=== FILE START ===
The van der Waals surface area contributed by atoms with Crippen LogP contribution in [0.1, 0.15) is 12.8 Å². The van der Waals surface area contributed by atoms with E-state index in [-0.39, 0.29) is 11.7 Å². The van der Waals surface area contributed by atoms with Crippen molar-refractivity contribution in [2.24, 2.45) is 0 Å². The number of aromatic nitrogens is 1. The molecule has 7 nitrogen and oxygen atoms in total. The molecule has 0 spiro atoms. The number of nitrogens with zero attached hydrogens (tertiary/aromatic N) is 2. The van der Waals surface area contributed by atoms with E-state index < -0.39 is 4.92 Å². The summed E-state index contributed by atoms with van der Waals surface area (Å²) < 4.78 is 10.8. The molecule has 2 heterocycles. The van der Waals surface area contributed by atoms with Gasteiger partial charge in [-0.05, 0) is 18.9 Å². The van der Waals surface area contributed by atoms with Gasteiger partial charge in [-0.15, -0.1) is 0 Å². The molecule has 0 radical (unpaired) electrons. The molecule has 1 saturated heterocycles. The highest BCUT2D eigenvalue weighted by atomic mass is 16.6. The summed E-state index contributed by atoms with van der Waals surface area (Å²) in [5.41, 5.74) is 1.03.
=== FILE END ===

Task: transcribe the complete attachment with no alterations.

The van der Waals surface area contributed by atoms with Crippen LogP contribution in [0.1, 0.15) is 12.8 Å². The van der Waals surface area contributed by atoms with E-state index in [-0.39, 0.29) is 11.7 Å². The van der Waals surface area contributed by atoms with Crippen molar-refractivity contribution in [2.24, 2.45) is 0 Å². The number of aromatic nitrogens is 1. The molecule has 7 nitrogen and oxygen atoms in total. The molecule has 0 spiro atoms. The number of nitrogens with zero attached hydrogens (tertiary/aromatic N) is 2. The van der Waals surface area contributed by atoms with E-state index < -0.39 is 4.92 Å². The summed E-state index contributed by atoms with van der Waals surface area (Å²) < 4.78 is 10.8. The molecule has 2 heterocycles. The van der Waals surface area contributed by atoms with Gasteiger partial charge in [-0.05, 0) is 18.9 Å². The van der Waals surface area contributed by atoms with Gasteiger partial charge in [-0.15, -0.1) is 0 Å². The molecule has 0 radical (unpaired) electrons. The molecule has 1 saturated heterocycles. The highest BCUT2D eigenvalue weighted by atomic mass is 16.6. The summed E-state index contributed by atoms with van der Waals surface area (Å²) in [5.41, 5.74) is 1.03.